Review: 'Miracle at St. Anna'

Spike Lee's retelling of World War II's black infantry draws on all the clichés.

By , Film critic of The Christian Science Monitor

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    Matteo Sciabordi, Omar Benson Miller, Michael Ealy, Derek Luke and Laz Alonso are shown in a scene from Miracle at St. Anna.
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Precious few films have dealt even tangentially with the stories of black American soldiers in World War II, which is why Spike Lee's "Miracle at St. Anna" is doubly disappointing. Clocking in at 160 minutes, this interminable movie comes across like a rough cut. Perhaps Lee believed its length would give it gravitas. The opposite is true.

What Lee and screenwriter James McBride, adapting his novel, have essentially done is graft every World War II movie cliché featuring nonblacks onto a movie about the so-called Buffalo Soldiers, the all-black 92nd Infantry division of the segregated US Army. In the standard World War II movie – "A Walk in the Sun" is the template – we follow a platoon of diverse soldiers as they wisecrack their way across the battlefield. The Italian, the Pole, the Roman Catholic, the Jew, the bookworm, the ladies' man, the coward, the hero, the rube, the city slicker – they all get their time in the sun.

In "Miracle at St. Anna," which is mainly set in 1944, four members of the infantry are trapped behind enemy lines in Tuscany: the upright 2nd Staff Sgt. Aubrey Stamps (Derek Luke); the randy, gold-toothed Sgt. Bishop Cummings (Michael Ealy); the hulking, childlike Pfc. Sam Train (Omar Benson Miller); and Corp. Hector Negron (Laz Alonso), who we first see in the film's framing device 40 years hence as a postal worker who inexplicably shoots a man who comes to his window. The wartime flashback from this incident is supposed to explain his actions, although this fact is quickly forgotten, since Hector is easily the least interesting of the quartet.

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Each man is a stand-in for a particular racial prototype. Aubrey, for example, is an honorable citizen who believes in working within society; Bishop is an oversexed hound dog who makes a beeline for an attractive Tuscan local (Valentina Cervi); Sam, nicknamed the "chocolate giant," is such a hayseed that he seems stunted. He's a bit like Lenny in "Of Mice and Men." In the film's most egregious and annoying bit of hankie-waving, Sam rescues a shellshocked 7-year-old boy (Matteo Sciabordi) and guards him, come what may.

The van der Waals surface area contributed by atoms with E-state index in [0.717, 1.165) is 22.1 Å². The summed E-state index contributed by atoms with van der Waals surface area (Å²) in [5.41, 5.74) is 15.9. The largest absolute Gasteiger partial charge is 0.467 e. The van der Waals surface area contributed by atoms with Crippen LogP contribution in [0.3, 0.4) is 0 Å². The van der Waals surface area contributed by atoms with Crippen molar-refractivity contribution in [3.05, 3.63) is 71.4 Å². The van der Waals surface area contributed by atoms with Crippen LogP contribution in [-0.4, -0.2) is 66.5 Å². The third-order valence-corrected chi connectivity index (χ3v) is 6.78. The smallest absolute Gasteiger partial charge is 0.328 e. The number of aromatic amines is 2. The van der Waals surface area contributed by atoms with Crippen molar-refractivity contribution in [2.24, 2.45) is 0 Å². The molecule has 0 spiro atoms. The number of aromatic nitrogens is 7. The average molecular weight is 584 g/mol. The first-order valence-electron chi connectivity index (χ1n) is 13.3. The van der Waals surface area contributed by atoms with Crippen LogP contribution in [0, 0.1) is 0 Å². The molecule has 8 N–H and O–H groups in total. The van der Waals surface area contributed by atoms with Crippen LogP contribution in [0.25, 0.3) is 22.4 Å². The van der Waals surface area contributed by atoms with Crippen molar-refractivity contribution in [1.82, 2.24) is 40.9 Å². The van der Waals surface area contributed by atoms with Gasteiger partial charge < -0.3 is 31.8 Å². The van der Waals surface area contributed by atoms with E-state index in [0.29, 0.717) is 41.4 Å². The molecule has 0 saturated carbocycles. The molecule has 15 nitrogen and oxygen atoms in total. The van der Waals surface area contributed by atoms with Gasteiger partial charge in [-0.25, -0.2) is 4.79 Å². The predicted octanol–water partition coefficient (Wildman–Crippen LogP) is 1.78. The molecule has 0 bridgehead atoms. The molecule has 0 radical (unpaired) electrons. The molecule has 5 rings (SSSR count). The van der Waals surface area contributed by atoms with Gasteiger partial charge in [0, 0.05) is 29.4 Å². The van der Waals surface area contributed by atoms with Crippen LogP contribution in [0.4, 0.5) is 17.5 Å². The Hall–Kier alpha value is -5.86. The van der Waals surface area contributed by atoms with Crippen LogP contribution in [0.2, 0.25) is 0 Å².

If anybody but Lee had made this movie, the portrayal of these men – of Sam, in particular – would have invited charges of racial stereotyping. Equally stereotypical is the portrayal of the few white soldiers whom we see, particularly the white racist officers, who refer to the men as "Eleanor Roosevelt's niggers." Weren't there a few white military men who cringed at the segregation they were enforcing?

The early battle sequences are nothing much but they're far better than the static, talky scenes where the men, holed up in a village, connect with local partisans. Boredom seems a greater threat than bullets. Lee must be aware of this because, at every opportunity, he layers Terence Blanchard's lushly bland music onto the soundtrack as a diversion.

Lee owes a great debt to everything from "Saving Private Ryan" to Roberto Rossellini's "Paisan," but the didacticism of "Miracle of St. Anna" is all his own. His motto might be: Don't dramatize a message, tell it. And so one of the soldiers tells us, "I love Italy. I ain't a nigger here." To take another example, we are presented with an entirely gratuitous and poorly staged flashback-within-a-flashback showing German prisoners eating in a Southern diner barred to the black soldiers. Does this 160-minute movie really need this digression, complete with retaliatory payback, in order to point up the obvious? Must we be taught that racism exists?

Lee's previous movie "Inside Man" was a swift and reasonably entertaining crime thriller that was also his most commercially lucrative film ever. Its success suggested that Lee, despite the pander and bluster of his reputation, was best at making genre movies unencumbered by ideology. (He's also an excellent documentarian.) But Lee is back to his old form in "Miracle in St. Anna," which for the most part plays up all that is bad about him as a filmmaker and adds a few new mediocre touches as well, like the religiosity that descends upon the movie in its final moments with all the spirituality of a Hallmark greeting card.

Whatever miracle occurred at St. Anna never made it to the screen. Grade: C- (Rated R for strong war violence, language, and some sexual content and nudity.)

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